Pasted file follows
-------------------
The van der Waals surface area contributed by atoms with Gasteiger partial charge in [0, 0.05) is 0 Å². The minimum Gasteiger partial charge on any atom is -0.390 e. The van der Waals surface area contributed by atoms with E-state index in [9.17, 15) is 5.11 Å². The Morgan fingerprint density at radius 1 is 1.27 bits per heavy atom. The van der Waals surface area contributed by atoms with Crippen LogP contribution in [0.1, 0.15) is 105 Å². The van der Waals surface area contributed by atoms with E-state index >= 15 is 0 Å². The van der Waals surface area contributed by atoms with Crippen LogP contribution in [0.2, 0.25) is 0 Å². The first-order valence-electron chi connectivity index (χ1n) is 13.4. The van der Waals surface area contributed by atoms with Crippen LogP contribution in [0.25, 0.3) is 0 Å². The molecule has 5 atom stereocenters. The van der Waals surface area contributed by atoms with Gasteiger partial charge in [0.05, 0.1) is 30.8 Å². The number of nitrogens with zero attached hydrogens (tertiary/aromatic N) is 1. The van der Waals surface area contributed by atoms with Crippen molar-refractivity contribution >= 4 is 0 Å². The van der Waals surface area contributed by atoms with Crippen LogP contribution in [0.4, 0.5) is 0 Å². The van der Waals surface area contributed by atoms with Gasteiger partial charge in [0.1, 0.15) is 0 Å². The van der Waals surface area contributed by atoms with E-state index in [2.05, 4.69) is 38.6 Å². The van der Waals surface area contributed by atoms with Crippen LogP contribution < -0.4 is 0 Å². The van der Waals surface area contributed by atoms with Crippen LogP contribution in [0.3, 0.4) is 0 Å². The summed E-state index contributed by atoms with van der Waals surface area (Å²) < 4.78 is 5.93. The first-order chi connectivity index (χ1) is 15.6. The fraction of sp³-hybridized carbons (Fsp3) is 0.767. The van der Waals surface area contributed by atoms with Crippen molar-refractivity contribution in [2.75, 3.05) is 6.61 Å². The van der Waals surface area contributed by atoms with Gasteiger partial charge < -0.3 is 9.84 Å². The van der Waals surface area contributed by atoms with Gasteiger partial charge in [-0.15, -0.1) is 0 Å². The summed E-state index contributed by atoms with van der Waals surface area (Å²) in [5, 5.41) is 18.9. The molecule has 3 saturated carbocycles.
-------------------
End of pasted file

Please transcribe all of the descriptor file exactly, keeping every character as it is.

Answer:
The van der Waals surface area contributed by atoms with Gasteiger partial charge in [0, 0.05) is 0 Å². The minimum Gasteiger partial charge on any atom is -0.390 e. The van der Waals surface area contributed by atoms with E-state index in [9.17, 15) is 5.11 Å². The Morgan fingerprint density at radius 1 is 1.27 bits per heavy atom. The van der Waals surface area contributed by atoms with Crippen LogP contribution in [0.1, 0.15) is 105 Å². The van der Waals surface area contributed by atoms with E-state index >= 15 is 0 Å². The van der Waals surface area contributed by atoms with Crippen LogP contribution in [0.2, 0.25) is 0 Å². The first-order valence-electron chi connectivity index (χ1n) is 13.4. The van der Waals surface area contributed by atoms with Crippen LogP contribution in [0.25, 0.3) is 0 Å². The molecule has 5 atom stereocenters. The van der Waals surface area contributed by atoms with Gasteiger partial charge in [0.05, 0.1) is 30.8 Å². The number of nitrogens with zero attached hydrogens (tertiary/aromatic N) is 1. The van der Waals surface area contributed by atoms with Crippen molar-refractivity contribution >= 4 is 0 Å². The van der Waals surface area contributed by atoms with Crippen LogP contribution in [0.4, 0.5) is 0 Å². The van der Waals surface area contributed by atoms with Gasteiger partial charge in [0.1, 0.15) is 0 Å². The van der Waals surface area contributed by atoms with E-state index in [2.05, 4.69) is 38.6 Å². The van der Waals surface area contributed by atoms with Crippen LogP contribution < -0.4 is 0 Å². The van der Waals surface area contributed by atoms with Crippen LogP contribution in [0.3, 0.4) is 0 Å². The summed E-state index contributed by atoms with van der Waals surface area (Å²) < 4.78 is 5.93. The first-order chi connectivity index (χ1) is 15.6. The fraction of sp³-hybridized carbons (Fsp3) is 0.767. The van der Waals surface area contributed by atoms with Crippen molar-refractivity contribution in [2.75, 3.05) is 6.61 Å². The van der Waals surface area contributed by atoms with Gasteiger partial charge < -0.3 is 9.84 Å². The van der Waals surface area contributed by atoms with Gasteiger partial charge in [-0.15, -0.1) is 0 Å². The summed E-state index contributed by atoms with van der Waals surface area (Å²) in [5, 5.41) is 18.9. The molecule has 3 saturated carbocycles.